Sign in to follow this  
RyanH

Understanding ExpressCard

Recommended Posts

Hi,

I just had a quick question about expresscards, which are becoming more and more common nowadays. I read that:

"All ExpressCard slots accommodate modules designed to use either Universal Serial Bus (USB*) 2.0, or the emerging PCI*Express standards."

Does this mean that ExpressCard slot itself is connected to the motherboard through both a USB 2.0 interface and a PCI*Express interface and that depending on which slot the card that you purchased is fitted for, it can connect to the necessary interface? Or is it that the manufacturer of the motherboard can decided whether to allow the ExpressCard to connect through USB 2.0 or PCI*Express, depending on if he wants a cheaper solution (USB) or a more high-speed solution (PCI*Express)? Thanks for your help.

Share this post


Link to post
Share on other sites

To my knowledge, the ExpressCard slot always connects directly to the PCIe bus. If a peripheral wants to connect via USB, it would plug into a USB port instead. I expect you can get ExpressCard devices that provide extra USB ports, but the ExpressCard device would still act as a USB controller connected via PCIe.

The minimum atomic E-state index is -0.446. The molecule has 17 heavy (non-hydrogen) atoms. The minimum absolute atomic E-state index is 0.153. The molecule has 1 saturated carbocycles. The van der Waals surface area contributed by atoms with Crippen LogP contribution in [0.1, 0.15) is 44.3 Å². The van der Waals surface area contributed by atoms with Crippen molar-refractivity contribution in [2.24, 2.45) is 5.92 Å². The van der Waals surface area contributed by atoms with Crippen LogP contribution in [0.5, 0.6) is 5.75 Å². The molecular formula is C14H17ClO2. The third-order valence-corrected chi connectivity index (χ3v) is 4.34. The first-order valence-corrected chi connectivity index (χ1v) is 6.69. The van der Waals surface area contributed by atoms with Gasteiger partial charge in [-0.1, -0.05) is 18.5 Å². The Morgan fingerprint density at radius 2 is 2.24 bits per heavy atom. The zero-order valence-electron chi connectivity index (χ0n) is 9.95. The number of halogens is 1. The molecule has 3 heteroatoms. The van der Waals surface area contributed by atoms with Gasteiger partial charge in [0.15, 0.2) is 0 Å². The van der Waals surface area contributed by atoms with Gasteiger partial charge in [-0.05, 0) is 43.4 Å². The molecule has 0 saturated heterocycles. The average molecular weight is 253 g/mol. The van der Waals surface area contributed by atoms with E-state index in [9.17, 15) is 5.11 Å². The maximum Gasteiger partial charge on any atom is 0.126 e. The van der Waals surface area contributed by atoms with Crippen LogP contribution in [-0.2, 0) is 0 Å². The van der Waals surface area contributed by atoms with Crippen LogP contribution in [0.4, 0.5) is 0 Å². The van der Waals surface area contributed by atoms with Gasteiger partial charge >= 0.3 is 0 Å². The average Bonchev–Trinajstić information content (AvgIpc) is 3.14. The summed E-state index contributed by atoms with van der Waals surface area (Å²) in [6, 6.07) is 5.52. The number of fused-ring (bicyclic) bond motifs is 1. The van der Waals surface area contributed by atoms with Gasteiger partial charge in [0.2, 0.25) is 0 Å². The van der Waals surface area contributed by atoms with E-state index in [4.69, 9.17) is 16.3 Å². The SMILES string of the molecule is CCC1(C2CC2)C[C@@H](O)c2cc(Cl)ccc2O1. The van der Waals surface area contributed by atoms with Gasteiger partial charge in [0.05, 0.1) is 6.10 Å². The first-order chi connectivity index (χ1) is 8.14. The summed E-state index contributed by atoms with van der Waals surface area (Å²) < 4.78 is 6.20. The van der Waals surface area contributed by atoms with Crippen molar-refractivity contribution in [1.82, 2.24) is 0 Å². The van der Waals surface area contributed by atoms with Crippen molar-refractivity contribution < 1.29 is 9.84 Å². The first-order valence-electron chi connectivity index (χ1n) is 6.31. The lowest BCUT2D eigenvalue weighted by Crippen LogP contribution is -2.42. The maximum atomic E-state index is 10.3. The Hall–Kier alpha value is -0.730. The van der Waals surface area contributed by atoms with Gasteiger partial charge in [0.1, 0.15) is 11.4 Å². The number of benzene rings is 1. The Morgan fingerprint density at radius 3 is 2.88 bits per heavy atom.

Share this post


Link to post
Share on other sites

Looks like all ExpressCard slots must provide both PCI-e and USB 2 support. Individual modules are likely to only support one or the other.

From the FAQ

"All ExpressCard slots accommodate modules designed to use either Universal Serial Bus (USB*) 2.0, or the emerging PCI*Express standards."

"The ExpressCard interface uses high-speed PCI Express or USB 2.0 serial interfaces through a 26 contact high-performance beam-on-blade connector. "

Share this post


Link to post
Share on other sites

The ExpressCard form factor includes pins that connect to the PCI Express bus as well as the USB.

I have an ExpressCard memory card reader that shows up as a USB device only. It doesn't add a new USB controller, it just shows up as a USB device plugged in to a "Root Hub" the way any USB memory card reader would show up plugged into any other USB port.

This means that for less-needy devices (such as memory card readers,) they can use the ExpressCard slot as an internal USB-connected device, and for more complex devices (such as an eSATA controller or a FireWire 800 controller,) they connect to the PCI Express bus. (It is a PCI Express x1 connection, so it's "only" ~250 MB/s, but someone could design a video card for it, if they really felt like it.)

Share this post


Link to post
Share on other sites

Create an account or sign in to comment

You need to be a member in order to leave a comment

Create an account

Sign up for a new account in our community. It's easy!

Register a new account

Sign in

Already have an account? Sign in here.

Sign In Now
Sign in to follow this